|Got this blowout from Sonia at DreamDry on a Wednesday...and was still rocking it a week later. My blowout-preserving tips work, yo. :)|
If you are anywhere but in New York City today, thank the hair gods. The weather here today is vile. Muggy is too kind. The air outside is heavy and superhumid--like you're walking through thick, hair-destroying soup. I am leaving for Mexico tomorrow (yay!), so I actually had a pre-trip blowout planned this morning (naturally). But I walked right into the salon and begged them to change my appointment to the end of the day so my blowout would have at least a fighting chance of staying intact.
Besides rescheduling your appointments, here are a few more tips for making sure your blowout survives a humid day like this one:
1) Start with a good frizz-fighting product. Obvious, yes, so I almost didn't include it, but just in case, here it is. If I'm doing my hair myself, I like to shampoo with a smoothing shampoo (I like this one and this one), and then I'll use a mask as a my conditioner (I like this one). Then I add a leave-in frizz-fighter. I like Fekkai Glossing Cream or Living Proof Styling Cream. I just use a small dollop though. Don't go overboard. More is usually not better, and the more you glob on, the sooner your blowout is going to look greasy. Since I like to keep mine as long as humanly possible, I go as light as I can on product. The truth is: A really excellent blowout should not require a lot of product. It's more about the blow-drying technique, not how much goopy stuff you pile on top of it.
2) Go as straight as possible. This might seem counterintuitive, but the straighter your hair, the tighter, and flatter the cuticle of the hair will be, and that helps repel all of that frizz-causing water that's floating around in the air. This is not the day to go for voluminous waves. Break out your flat iron (or ask your stylist to) and straighten the hell out of your hair. Years ago, I remember interviewing celebrity hairstylist Andy LeCompte (he keeps celebs like freaking MADONNA frizz-free), and he was telling me that he had recently ironed Katie Holmes's hair supersleek for a particularly muggy Mexican press junket for just this reason.
3) Use the right tools. While we're at it, a good flat iron and blow-dryer will definitely make a difference here. I'm all for spending less on certain hair tools (curling irons, for example), but for a good, frizz-deterring blowout, you need flat irons and blow-dryers that are powerful, and that usually costs more. (I firmly believe that these more expensive tools last longer though, so in the end, you're saving money--or at least breaking even.) I like this T3 blow-dryer and this FHI flatiron (which apparently is on major sale here--over half off!--so, like, run).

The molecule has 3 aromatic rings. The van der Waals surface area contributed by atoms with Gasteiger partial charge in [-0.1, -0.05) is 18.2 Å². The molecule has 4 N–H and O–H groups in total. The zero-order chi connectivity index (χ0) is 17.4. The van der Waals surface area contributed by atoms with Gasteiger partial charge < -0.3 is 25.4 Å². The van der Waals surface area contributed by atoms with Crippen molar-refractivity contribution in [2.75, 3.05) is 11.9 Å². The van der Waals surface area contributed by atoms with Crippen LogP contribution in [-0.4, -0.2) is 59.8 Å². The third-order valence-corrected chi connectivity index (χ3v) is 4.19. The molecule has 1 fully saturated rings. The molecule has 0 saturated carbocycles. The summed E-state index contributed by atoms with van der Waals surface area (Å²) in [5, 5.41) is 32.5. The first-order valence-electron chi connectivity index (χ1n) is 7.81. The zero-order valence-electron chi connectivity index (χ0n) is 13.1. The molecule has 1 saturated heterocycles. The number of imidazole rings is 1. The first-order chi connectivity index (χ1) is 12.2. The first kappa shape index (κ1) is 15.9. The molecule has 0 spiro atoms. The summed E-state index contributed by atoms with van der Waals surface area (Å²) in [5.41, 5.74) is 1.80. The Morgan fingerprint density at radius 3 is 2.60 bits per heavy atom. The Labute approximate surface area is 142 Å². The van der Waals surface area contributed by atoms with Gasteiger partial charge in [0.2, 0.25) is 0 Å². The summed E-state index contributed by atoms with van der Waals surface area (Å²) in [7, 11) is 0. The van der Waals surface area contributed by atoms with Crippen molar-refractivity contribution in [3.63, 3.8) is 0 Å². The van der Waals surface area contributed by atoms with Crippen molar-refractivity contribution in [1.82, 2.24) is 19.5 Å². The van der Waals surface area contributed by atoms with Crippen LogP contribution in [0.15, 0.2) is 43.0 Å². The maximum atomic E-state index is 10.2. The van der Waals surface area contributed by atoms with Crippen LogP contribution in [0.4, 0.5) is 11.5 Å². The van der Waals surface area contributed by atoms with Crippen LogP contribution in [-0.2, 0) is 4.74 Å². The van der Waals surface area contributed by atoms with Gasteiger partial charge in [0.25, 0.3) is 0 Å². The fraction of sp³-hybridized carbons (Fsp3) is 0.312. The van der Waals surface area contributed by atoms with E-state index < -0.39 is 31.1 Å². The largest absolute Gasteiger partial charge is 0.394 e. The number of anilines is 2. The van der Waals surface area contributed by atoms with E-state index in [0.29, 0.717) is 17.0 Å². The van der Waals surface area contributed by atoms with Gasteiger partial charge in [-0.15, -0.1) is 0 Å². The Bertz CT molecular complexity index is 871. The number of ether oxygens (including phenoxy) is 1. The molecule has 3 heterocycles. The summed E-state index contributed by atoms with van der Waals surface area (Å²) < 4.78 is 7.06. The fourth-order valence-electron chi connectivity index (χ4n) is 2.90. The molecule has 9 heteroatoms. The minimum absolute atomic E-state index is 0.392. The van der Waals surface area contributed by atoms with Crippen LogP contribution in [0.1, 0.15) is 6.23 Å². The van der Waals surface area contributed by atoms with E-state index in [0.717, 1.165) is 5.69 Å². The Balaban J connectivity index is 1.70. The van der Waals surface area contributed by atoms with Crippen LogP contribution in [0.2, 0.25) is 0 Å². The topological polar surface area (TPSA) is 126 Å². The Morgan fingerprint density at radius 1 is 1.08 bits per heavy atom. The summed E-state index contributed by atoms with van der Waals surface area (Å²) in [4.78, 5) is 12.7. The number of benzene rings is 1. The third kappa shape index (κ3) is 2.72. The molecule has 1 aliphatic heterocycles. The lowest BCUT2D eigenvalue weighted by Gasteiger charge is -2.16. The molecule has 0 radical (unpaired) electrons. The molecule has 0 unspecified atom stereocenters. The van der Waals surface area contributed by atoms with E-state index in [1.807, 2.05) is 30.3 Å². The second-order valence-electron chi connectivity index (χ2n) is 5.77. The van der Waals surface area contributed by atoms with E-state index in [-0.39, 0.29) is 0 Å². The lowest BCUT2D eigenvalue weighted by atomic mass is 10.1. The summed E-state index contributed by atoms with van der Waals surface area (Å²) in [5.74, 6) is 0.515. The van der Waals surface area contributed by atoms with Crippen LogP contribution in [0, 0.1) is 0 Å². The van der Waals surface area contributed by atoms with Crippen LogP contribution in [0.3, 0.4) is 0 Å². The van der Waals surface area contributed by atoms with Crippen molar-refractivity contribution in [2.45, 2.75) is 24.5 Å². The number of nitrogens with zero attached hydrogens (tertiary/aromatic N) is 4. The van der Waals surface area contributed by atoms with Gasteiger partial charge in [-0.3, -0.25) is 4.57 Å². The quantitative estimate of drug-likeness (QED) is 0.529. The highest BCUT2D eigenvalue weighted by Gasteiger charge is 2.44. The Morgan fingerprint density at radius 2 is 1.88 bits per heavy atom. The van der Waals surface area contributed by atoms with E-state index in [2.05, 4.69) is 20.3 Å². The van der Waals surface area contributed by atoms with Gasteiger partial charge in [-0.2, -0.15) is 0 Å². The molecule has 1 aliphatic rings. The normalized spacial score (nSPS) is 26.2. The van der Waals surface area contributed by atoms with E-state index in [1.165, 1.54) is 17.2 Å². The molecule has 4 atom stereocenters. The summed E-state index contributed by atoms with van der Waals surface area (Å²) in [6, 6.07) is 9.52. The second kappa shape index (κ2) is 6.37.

4) Pull your hair back when you're outside. Yes, your blowout looks great and you want to show it off. But if the weather sucks and you want to have any hope of keeping this blowout for more than five minutes, DON'T. Inside, yes, sure, strut around like a Gisele in a Pantene commercial. But walking outside, you need to strap that sucker down so that it doesn't get puffy. I use hair elastics like these to secure my hair back into a tight, low ponytail. Then, when I get the work or my event or anywhere with A/C, I'll take it down. (Note: Avoid regular elastics. They'll leave dents in a fresh blowout and that is always just so depressing.)
5) Carry a small umbrella in your bag. I hate running, but if I'm on the street with a blowout and it starts to drizzle, suddenly I become freaking Usain Bolt. I don't care what your iPhone says--if it's remotely humid or gray outside, stick a mini umbrella in your bag just in case. You'll be so happy if you end up needing to use it. But let's be honest: If you lug it around all day, it won't rain. (And of course, if you don't bring it, it will.) I like the slim mini umbrellas from Totes like this one or this one.
6) Do a little touch up. Congrats! You made it through the day with your blowout pretty much unscathed. Now if you want to wear it tomorrow (and, um, why wouldn't you?), it's best to do a little maintenance. Before bed, I like to take my blow-dryer and my favorite round brush and perfect the sections that have gotten a little frizzy or poufy during the day. (For me, this is usually the top of my head, and then the baby hairs around my face and at the nape of my neck.) I take maybe three minutes to re-blow them out, and then I repeat in the morning, if needed. In the morning, I'll also add a little product, again only if needed. If my hair is starting to look a little greasy, I'll sprinkle on some dry shampoo (I just tried this Alterna dry shampoo last week and it made a Let's-Not-Talk-About-How-Many-Days-Old-My-Blowout-Is blowout look straight-out-of-the-salon new); if my hair is looking a little puffy, I'll pat on a few tiny dabs of The Body Shop Coconut Hair Shine, which is one of my #1 favorite products of all time. It's amazing at getting rid of frizz and flyways, literally in seconds.
So, that's my hair plan for today. If you have any good blowout-preserving or frizz-fighting secrets, please, please tell me below. I'd love to hear them.
Stay safe out there, blowouts of the world!
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